TFCC or the triangular fibrocartilage complex is placed in the little finger of the wrist. It not only supports the small-sized carpal bones but also allows the flexion, pronation, supination, deviation, and rotation of the wrist joint. The radius and the ulna (two bones of the forearm) are stabilized by this cartilaginous tissue. An injury to the TFCC may lead to dysfunction and chronic wrist pain. TFCC Tears can be classified into two types:

Type 1 Tears – these are the traumatic tears caused by direct injury to the joint

Type 2 Tears – these are the degenerative type of tears that occur over a period of time as the body ages


  • Falling on an outstretched hand
  • Process of aging can cause wear and tear of the soft tissues.
  • People above the age of 50 years are at a greater risk
  • If the wrist or arm is rotated excessively or beyond comfort level
  • Inflammatory diseases such as Rheumatoid Arthritis
  • Gout
  • Injuries caused while playing tennis, basketball, squash, etc.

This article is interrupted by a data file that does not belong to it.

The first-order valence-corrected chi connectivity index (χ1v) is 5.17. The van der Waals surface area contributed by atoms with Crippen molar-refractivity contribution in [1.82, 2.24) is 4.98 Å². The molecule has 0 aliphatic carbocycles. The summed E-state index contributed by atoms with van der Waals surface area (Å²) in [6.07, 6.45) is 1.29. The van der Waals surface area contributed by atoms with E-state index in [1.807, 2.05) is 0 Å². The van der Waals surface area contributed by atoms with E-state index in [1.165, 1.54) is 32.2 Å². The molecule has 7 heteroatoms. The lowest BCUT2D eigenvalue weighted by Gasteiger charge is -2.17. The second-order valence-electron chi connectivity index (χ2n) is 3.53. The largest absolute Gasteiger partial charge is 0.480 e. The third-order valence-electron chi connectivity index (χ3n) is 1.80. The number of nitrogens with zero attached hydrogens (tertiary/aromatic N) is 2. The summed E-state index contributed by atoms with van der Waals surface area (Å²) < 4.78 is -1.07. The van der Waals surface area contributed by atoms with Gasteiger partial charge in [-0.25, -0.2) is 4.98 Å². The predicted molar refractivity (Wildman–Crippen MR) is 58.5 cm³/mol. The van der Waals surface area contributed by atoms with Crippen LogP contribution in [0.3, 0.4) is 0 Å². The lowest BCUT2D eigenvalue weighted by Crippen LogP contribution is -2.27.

• Fractures in the wrist
  • If the length of the ulna is longer, it may cause more stress on the TFCC. This is called the Ulnar Impaction SyndromeSymptoms
  • A clicking sound in the wrist when it is moved
  • Pain may felt at the base of the little finger and when the wrist is rotated
  • Inability to grip objects
  • Inflammation
  • Weakness in the hand and wrist


  • The wrist may be manipulated manually by an orthopedic doctor to check for the exact location of the pain
  • The patient’s medical history and lifestyle activities may be analyzed
  • X-ray imaging may be required to check for bone damage and fractures
  • MRI testing may show the condition of the tissue and cartilageWrist arthroscopy
  • An injectible dye may be used to highlight lesions if any in the joint


The following methods of treatment may be applied to treat the condition:

  • Use of a splint or a cast to stabilize the wrist for about 6 weeks
  • Straps that support the wrist may be used if the condition has not deteriorated much
  • Prescription of anti-inflammatory medicines and pain killers
  • Injecting corticosteroids directly into the joint for immediate relief
  • Surgery may be suggested only when the condition does not improve through conservative therapy. Arthroscopic surgery may be performed to remove the damaged tissue and cartilage structures.
  • The torn tissues may be fixed using sutures
  • Surgical shortening of the ulnar bone
  • Ultrasound therapy may be helpful in some cases
  • Occupational therapy and activity modification may be required post-surgery to restore complete joint function

For treatment of TFCC Tear and other wrist conditions, visit the physicians at OrthoTexas. To request an appointment, call 972-492-1334 .

Updated 5/14/19